It is generally accepted that chemical control of insects at some level will be necessary for the preservation of human health and for agricultural productivity in the foreseeable future. If we are to meet these health and productivity standards while protecting the environment and man from potentially dangerous pesticides, we must a) develop safe, biodegradable pest control agents, b) understand xenobiotic metabolism in target and nontarget organisms, and c) develop rapid, sensitive analytical methods capable of detecting potentially dangerous xenobiotics. Thus, the long-term goal of this project is the safeguarding of human and environmental health by solving aspects of the above problems. I. We will develop new leads for environmentally acceptable insect control agents by investigating the critical events in the metamorphosis of our most destructive insect pests. THese leads can hopefully be exploited by both classical chemistry and genetic engineering. II. Since the epoxide moiety is the reactive center in some of the most dangerous toxins, mutagens and carcinogens known, we will investigate its metabolism in mammalian systems. Special attention will be paid to the induction and inhibition of these systems. Using selective substrates, inducers and inhibitors, we will work toward the development of a predictive model of epoxide catabolism. III. Finally, we will evaluate immunochemical technology as a technique capable of rapidly and inexpensively analyzing both classical and innovative pesticides.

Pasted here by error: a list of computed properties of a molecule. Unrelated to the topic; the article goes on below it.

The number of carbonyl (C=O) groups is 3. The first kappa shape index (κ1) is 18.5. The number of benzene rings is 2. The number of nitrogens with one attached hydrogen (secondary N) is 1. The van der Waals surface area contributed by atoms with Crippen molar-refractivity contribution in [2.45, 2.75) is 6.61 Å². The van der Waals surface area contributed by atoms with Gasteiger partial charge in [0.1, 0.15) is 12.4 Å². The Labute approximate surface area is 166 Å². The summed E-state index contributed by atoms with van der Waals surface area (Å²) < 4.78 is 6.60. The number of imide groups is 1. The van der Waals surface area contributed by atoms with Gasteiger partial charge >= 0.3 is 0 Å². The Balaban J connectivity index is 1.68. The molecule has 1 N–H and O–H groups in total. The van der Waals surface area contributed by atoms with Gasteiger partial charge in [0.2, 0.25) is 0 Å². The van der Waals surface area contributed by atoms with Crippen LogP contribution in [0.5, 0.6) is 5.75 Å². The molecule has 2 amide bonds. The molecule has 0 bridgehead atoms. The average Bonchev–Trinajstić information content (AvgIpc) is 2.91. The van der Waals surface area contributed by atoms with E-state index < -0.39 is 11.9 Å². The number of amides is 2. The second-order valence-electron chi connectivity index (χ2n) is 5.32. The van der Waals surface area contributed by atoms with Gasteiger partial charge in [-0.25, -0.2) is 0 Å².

National Institute of Health (NIH)
National Institute of Environmental Health Sciences (NIEHS)
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Toxicology Study Section (TOX)
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University of California Davis
Earth Sciences/Resources
United States
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